Almond paste is about equal amounts sugar and almonds and is used in baking.

    Marzipan has much more sugar and is used to make shaped candies.

    Except for the egg yolks, your recipe is what we would call almond paste (though almond paste is typically made with egg whites in the US). I’m sure your recipe is delicious, though, and I might try a version of my almond paste and marzipan recipes with egg yolks or even whole eggs to see how they work.

    It might be worth adding a note for your US readers about how they should treat this as almond paste, not marzipan, though maybe that would confuse your other readers. 🙂

    • Gemma Stafford on January 27, 2019 at 1:47 am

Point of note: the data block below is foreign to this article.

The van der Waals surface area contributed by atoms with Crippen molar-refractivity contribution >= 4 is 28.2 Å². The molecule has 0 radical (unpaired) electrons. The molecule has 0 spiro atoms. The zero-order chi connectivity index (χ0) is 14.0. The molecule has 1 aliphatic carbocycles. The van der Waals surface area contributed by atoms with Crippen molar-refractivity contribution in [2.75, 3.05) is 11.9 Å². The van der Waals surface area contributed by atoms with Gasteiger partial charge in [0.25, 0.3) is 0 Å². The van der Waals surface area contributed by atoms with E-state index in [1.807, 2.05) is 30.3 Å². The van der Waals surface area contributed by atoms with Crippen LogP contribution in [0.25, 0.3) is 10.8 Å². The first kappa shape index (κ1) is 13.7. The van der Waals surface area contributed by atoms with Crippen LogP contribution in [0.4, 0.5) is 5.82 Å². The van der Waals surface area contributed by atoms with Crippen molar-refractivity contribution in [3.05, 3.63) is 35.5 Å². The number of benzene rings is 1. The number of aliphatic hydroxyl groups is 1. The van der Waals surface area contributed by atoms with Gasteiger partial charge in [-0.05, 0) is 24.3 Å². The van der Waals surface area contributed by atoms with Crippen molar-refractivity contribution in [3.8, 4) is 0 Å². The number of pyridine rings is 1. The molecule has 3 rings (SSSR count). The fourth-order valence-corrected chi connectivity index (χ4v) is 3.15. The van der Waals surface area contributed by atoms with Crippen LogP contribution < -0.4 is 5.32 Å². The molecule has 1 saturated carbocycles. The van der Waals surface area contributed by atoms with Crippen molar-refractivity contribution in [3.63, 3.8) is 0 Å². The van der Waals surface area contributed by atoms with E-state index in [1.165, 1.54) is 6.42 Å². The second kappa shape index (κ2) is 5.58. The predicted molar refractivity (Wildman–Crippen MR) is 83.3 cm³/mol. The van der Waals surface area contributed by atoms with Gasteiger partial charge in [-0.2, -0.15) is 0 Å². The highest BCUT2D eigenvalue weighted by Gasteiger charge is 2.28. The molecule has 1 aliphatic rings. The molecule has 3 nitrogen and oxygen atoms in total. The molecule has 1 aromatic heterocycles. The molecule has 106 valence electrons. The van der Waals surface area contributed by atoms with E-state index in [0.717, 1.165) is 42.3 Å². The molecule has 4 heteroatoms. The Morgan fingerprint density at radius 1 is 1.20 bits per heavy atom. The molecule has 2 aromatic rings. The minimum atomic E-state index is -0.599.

Hi Marina,
      Thank you for this! I really had not spotted that distinction. This is known as almond paste in Ireland too, but the term has become a little confused with marzipan, I will have to up my research into this one.
      It sounds like you have this down. Marzipan is a thing which divides candy lovers, love it or hate it it seems, but when you love it it neess to be just right. Thank you once again,
      Gemma 🙂

  2. Seema on December 31, 2018 at 6:50 pm

    I grew up with rich Christmas fruit cake in Pakistan. My mom used to make it and the marzipan covering. I cannot find the recipe for that rich cake. Would love it if you can make it. Thanks!

    • Gemma Stafford on January 1, 2019 at 2:39 am

      I’m see what I can do, Seema. Sounds delicious.